More recently, in the fall of 2016 CORCAN was in the news after its was accused of “tokenism” and “exploitation” over its shady “fur and shearling” program, which hires indigenous prisoners to produce drums, moccasins, dream catchers, and other ‘traditional’ handicrafts. The program markets its products as “handcrafted by Canada’s First Nations, Inuit and Metis people,” but omits the fact that these craftspeople are among the one-quarter of the federal prison population that are Aboriginal (disturbingly, the incarceration rate for indigenous women is even higher—Aboriginal people make up about 4% of the general population, but Aboriginal women make up more than 35% of the female prison population).

Strangely, the fur and shearling goods are not available through CORCAN’s regular product catalogue, but rather through a separate, unofficial (and frankly, amateur) website. In the words of Jean-Philippe Crete, a PhD student at the University of Alberta studying the colonial role of the Canadian criminal justice system, “It is problematic that the state is hiring prisoners to reproduce sacred objects of their own culture and selling it to mass markets.” In an APTN article, Cold Lake First Nation and Metis artist, Dawn Marie Marchand, accused CORCAN of exploiting indigenous labour “for profit in the prison industrial complex.”

CORCAN, like prison labour more generally, raises serious questions of unfree labour in Canada. While prisoners aren’t formally forced to work, failure to work or perform well at work could mean violating correctional plans—which jeopardizes a prisoner’s ability to ‘cascade’ to a lower security level or obtain early release.

And, like everyone else, prisoners face real economic pressures. Canadian prisoners increasingly have to pay for necessary items which were once provided free (for example shampoo, toothpaste, and Advil). They likewise have to pay increasingly high fees for phone calls—despite common sense correctional policy that says maintaining relationships outside of prison is key to reintegration.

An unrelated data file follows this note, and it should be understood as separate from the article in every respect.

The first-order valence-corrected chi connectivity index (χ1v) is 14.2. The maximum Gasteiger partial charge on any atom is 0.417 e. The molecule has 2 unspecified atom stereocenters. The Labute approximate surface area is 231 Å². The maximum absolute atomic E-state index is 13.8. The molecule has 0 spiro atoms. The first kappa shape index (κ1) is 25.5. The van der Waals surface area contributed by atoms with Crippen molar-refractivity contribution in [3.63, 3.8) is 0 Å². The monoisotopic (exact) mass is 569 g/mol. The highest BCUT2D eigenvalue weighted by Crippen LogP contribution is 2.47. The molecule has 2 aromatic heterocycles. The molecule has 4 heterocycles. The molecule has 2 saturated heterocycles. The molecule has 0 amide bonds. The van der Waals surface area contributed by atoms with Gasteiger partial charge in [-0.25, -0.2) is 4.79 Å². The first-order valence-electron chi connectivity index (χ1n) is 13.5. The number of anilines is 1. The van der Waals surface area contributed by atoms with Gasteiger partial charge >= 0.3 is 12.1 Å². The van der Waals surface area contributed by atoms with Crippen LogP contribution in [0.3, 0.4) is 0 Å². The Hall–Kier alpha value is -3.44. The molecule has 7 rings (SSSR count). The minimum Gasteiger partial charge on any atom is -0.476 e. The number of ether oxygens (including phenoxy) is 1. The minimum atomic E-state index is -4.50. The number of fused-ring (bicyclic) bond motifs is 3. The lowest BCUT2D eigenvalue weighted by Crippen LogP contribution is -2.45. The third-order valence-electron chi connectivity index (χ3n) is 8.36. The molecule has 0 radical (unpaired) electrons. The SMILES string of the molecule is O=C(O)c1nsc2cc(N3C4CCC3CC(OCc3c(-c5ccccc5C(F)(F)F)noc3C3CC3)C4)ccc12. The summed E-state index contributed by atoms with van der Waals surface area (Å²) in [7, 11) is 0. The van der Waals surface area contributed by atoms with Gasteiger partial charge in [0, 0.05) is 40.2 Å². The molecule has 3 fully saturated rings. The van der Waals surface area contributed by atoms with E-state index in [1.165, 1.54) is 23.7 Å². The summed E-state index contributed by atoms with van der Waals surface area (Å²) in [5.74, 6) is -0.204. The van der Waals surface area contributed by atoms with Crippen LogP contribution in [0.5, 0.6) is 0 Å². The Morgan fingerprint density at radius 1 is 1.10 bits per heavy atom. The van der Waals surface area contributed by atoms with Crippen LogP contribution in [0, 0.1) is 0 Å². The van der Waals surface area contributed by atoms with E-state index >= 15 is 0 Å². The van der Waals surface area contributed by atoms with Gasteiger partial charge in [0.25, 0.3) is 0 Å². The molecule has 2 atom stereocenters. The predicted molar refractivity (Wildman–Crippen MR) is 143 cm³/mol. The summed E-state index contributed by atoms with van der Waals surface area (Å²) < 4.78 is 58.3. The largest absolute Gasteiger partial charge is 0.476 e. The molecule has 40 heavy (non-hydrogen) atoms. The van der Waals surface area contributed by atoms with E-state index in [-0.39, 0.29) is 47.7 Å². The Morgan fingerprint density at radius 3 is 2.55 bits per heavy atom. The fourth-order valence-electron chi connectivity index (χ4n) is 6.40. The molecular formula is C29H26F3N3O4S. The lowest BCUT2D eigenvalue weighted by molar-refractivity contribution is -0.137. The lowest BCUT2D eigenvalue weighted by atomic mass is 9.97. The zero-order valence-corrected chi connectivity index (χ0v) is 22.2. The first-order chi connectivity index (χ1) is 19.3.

Prisoners’ wages are, unsurprisingly, lower than low. As the Post story notes, after more than a 30 year wage freeze, wages for prisoners were cut by 30% in 2013. Now, prisoners earn a maximum of $4.83 a day. The Office of the Correctional Investigator notes that, for Canada’s prisoners, a “bottle of Buckley’s cough syrup costs more than a day’s pay.” Prisoners also pay a portion of their wages to room and board, as well as to phone system fees and fees to their inmate welfare committees.

In short, Canada’s prisoners subsidize their own imprisonment (as well as other government agencies) through their low-wage labour. It’s not clear how this in any way helps with rehabilitation or reintegration. Prisoners, for their part, are aware of this fact. In October of 2013, prisoners in New Brunswick, along with those in British Columbia, Alberta, Saskatchewan, Manitoba, Ontario and Quebec, participated in a peaceful work stoppage to protest cuts to their wages. At the time the head of the Lifer’s Group at the Atlantic Institution in Renous, NB was quoted as saying, “When prisoners start getting released into the community with no money and have to resort to crime, how is that in the interest of public safety?” The Correctional Investigator agreed with this sentiment in his 2015-2016 annual report, saying that a lack “of resources upon release remains a significant barrier to remaining crime-free after a period of incarceration.” It should be noted that the vast majority of prisoners in Canada will, in fact, be released.